As they mourn the loss of their son and brother, William Denton’s family decided to stand in a place of gratitude.
Denton’s father, Van, said they had gratitude for all the moments they had with him; gratitude for Penn State and the education he was receiving; gratitude for the Alpha Tau Omega fraternity brotherhood, the spirit of which they experienced firsthand as about 30 members traveled on a bus overnight to Raleigh, N.C., to honor Denton at his funeral; and gratitude for the people gathered in the bitter cold Thursday evening to remember him.
William Denton’s father, mother, Tali, and brother, Tal, attended a candlelight vigil held by ATO at Old Main.
Denton, 19, a sophomore at Penn State studying health care policy and administration, was found dead in his dorm room in Miller Hall on Penn State’s campus on Jan. 8. A cause of death hasn’t been determined yet, and won’t be until toxicology reports are complete, according to Centre County Coroner Scott Sayers.
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Friend Wyatt Stucke said Denton was the most unconditionally forgiving person he knew.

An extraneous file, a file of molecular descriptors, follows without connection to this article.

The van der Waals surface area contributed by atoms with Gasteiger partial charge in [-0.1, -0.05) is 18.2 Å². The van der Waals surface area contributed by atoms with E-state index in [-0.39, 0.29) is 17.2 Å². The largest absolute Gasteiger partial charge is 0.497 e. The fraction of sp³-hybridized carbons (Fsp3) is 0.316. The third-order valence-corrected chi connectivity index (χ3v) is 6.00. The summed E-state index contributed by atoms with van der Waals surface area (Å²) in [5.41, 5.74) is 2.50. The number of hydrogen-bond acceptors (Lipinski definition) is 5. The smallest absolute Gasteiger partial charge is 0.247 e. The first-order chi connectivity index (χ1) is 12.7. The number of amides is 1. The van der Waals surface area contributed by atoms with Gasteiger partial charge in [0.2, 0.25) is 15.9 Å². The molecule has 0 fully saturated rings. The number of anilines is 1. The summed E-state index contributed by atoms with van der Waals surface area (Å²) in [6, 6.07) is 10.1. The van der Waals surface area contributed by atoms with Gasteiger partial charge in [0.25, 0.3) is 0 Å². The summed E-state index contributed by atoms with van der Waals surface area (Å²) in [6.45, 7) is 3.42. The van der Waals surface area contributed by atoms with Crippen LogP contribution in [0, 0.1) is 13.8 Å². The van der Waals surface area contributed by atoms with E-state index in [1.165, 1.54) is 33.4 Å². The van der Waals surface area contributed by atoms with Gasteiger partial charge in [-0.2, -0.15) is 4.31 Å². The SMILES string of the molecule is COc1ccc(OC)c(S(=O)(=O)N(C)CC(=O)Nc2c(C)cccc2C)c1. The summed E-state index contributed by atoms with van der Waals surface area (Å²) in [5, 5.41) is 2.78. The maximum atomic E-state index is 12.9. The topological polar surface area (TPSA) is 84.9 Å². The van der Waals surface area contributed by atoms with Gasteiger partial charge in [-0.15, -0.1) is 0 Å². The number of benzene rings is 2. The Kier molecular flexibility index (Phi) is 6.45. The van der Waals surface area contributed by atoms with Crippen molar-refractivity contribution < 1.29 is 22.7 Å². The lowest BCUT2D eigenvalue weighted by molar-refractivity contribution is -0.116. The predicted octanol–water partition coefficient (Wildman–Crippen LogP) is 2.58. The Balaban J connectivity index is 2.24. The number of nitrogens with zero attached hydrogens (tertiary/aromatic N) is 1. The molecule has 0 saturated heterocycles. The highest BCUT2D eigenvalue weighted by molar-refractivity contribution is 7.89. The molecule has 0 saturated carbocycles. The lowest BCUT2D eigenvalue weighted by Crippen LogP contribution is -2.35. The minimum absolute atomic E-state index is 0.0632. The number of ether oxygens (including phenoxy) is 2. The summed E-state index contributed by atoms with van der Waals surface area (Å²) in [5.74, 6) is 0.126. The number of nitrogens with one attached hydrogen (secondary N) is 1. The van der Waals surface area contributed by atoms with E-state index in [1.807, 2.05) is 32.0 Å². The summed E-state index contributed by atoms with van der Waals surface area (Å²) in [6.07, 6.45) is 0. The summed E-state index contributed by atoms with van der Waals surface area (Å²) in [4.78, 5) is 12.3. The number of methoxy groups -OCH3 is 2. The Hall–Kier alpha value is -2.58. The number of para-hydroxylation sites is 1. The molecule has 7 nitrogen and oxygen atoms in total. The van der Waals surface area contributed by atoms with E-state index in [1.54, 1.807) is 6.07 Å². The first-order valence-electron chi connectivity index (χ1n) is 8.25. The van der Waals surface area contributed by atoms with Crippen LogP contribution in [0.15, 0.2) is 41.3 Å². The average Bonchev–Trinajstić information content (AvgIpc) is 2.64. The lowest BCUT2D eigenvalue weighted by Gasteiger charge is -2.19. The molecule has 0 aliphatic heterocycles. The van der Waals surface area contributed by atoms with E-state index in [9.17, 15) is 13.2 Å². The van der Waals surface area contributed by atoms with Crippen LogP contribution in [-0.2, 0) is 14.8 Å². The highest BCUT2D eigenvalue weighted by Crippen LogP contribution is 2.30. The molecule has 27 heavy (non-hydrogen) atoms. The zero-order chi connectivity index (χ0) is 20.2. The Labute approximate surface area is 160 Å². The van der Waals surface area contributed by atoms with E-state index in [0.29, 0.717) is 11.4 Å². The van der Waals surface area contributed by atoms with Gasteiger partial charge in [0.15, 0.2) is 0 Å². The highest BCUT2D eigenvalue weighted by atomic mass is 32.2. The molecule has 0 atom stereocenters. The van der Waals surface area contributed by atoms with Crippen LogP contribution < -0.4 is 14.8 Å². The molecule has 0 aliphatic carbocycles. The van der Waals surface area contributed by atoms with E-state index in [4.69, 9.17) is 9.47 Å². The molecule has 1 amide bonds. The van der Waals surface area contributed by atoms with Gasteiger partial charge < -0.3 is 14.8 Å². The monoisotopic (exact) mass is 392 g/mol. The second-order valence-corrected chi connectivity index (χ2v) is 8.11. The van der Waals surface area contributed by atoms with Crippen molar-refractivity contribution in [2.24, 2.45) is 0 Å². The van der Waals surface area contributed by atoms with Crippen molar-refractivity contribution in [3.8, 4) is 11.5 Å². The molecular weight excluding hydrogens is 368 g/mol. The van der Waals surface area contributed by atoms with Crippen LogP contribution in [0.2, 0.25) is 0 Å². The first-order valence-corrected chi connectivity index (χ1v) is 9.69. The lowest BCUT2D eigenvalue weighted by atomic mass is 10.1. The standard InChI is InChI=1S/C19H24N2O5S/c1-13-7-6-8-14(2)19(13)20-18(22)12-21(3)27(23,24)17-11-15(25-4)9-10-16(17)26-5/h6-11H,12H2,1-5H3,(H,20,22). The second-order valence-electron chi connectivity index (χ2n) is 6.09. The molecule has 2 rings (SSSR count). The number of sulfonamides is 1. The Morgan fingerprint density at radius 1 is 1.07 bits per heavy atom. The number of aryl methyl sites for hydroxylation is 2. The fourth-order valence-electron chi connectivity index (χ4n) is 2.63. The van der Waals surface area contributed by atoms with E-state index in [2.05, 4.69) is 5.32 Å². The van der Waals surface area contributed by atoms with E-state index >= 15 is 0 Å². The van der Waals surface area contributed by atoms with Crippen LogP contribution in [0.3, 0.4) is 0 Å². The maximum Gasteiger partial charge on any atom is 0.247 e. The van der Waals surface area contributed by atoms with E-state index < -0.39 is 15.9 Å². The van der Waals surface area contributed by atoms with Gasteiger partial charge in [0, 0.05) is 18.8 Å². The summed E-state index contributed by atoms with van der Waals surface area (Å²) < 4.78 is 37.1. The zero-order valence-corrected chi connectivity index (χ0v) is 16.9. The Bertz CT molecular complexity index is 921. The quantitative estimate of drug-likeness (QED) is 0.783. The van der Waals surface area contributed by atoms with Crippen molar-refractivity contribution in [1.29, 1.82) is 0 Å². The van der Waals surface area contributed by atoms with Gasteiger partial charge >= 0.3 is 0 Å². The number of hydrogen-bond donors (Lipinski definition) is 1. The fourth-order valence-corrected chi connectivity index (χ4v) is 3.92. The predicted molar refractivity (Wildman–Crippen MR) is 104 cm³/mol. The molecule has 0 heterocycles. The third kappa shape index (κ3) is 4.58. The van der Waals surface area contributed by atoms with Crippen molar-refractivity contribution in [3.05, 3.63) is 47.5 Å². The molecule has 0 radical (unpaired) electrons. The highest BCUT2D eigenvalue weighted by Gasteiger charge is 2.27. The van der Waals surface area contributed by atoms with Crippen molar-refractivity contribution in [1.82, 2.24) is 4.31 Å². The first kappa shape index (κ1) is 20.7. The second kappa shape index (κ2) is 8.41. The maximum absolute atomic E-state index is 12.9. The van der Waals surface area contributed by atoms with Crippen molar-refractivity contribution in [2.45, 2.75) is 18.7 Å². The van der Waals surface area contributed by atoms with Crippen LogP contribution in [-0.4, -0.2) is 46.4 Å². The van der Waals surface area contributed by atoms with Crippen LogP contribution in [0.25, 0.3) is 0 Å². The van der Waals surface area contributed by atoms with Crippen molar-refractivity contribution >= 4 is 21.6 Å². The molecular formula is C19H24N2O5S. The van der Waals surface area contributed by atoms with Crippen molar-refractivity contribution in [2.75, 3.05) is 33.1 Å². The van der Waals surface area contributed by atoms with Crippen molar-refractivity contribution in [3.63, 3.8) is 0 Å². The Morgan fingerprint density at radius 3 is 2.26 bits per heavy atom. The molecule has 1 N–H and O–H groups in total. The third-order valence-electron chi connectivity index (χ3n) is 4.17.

“That’s just one bullet point in the list of superlatives that Will embodied,” Stucke said. “A list that is pretty damn long. Of course, there were the ones that he was surprisingly proud of, such as most content with a rapidly developing dad bod, he would frequently talk about it; mostly likely to convince himself that someone had ‘Naired’ all of his leg hair off while sleeping on a canning trip, which never happened.
“There were the superlatives that he radiated everywhere he went — fastest to answer questions, questions that he had asked; ... tell a cheesy joke in an already awkward situation and then laugh at it by himself; and, of course, brightest smile, that one was uncontested.”
Because of Denton, the world is a brighter place, Stucke said.
Denton had a desire to help everyone, ATO President Tanner Gattuso said.
He was the most passionate person in the house in regard to the Penn State IFC/Panhellenic Dance Marathon, Gattuso said. Anytime there was a fundraising opportunity, Denton was the first to sign up.
He offered up his home in Raleigh for canning trips, and Gattuso said there’s no doubt in his mind that Denton wouldn’t have traveled 16 hours round trip every weekend for Thon.
“He took people’s pain and made it his own because he knew that was the only way to help people and guide them from the dark into the light,” Gattuso said.